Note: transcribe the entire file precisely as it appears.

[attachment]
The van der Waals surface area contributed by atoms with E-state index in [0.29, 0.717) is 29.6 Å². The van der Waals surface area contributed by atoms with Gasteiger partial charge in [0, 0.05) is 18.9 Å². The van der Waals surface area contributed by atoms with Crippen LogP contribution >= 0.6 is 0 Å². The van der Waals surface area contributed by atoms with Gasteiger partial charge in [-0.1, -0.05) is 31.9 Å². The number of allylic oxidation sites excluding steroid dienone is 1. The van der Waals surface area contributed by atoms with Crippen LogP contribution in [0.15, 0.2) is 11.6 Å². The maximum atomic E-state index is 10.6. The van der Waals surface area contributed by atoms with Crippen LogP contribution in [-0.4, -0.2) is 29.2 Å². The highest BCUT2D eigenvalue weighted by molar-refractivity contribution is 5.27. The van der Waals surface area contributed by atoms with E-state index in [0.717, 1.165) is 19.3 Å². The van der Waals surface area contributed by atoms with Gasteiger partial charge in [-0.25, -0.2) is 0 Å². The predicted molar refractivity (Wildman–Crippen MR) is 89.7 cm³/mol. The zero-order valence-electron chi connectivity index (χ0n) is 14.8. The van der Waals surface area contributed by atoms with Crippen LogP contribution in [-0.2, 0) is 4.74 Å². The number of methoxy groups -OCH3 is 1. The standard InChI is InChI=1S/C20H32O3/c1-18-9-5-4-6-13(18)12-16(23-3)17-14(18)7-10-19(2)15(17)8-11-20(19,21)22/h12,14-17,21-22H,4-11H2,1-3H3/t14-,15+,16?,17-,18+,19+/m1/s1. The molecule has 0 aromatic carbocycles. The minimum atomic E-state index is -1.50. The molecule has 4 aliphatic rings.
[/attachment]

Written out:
The van der Waals surface area contributed by atoms with E-state index in [0.29, 0.717) is 29.6 Å². The van der Waals surface area contributed by atoms with Gasteiger partial charge in [0, 0.05) is 18.9 Å². The van der Waals surface area contributed by atoms with Crippen LogP contribution >= 0.6 is 0 Å². The van der Waals surface area contributed by atoms with Gasteiger partial charge in [-0.1, -0.05) is 31.9 Å². The number of allylic oxidation sites excluding steroid dienone is 1. The van der Waals surface area contributed by atoms with Crippen LogP contribution in [0.15, 0.2) is 11.6 Å². The maximum atomic E-state index is 10.6. The van der Waals surface area contributed by atoms with Crippen LogP contribution in [-0.4, -0.2) is 29.2 Å². The highest BCUT2D eigenvalue weighted by molar-refractivity contribution is 5.27. The van der Waals surface area contributed by atoms with E-state index in [0.717, 1.165) is 19.3 Å². The van der Waals surface area contributed by atoms with Gasteiger partial charge in [-0.25, -0.2) is 0 Å². The predicted molar refractivity (Wildman–Crippen MR) is 89.7 cm³/mol. The zero-order valence-electron chi connectivity index (χ0n) is 14.8. The van der Waals surface area contributed by atoms with Crippen LogP contribution in [-0.2, 0) is 4.74 Å². The number of methoxy groups -OCH3 is 1. The standard InChI is InChI=1S/C20H32O3/c1-18-9-5-4-6-13(18)12-16(23-3)17-14(18)7-10-19(2)15(17)8-11-20(19,21)22/h12,14-17,21-22H,4-11H2,1-3H3/t14-,15+,16?,17-,18+,19+/m1/s1. The molecule has 0 aromatic carbocycles. The minimum atomic E-state index is -1.50. The molecule has 4 aliphatic rings.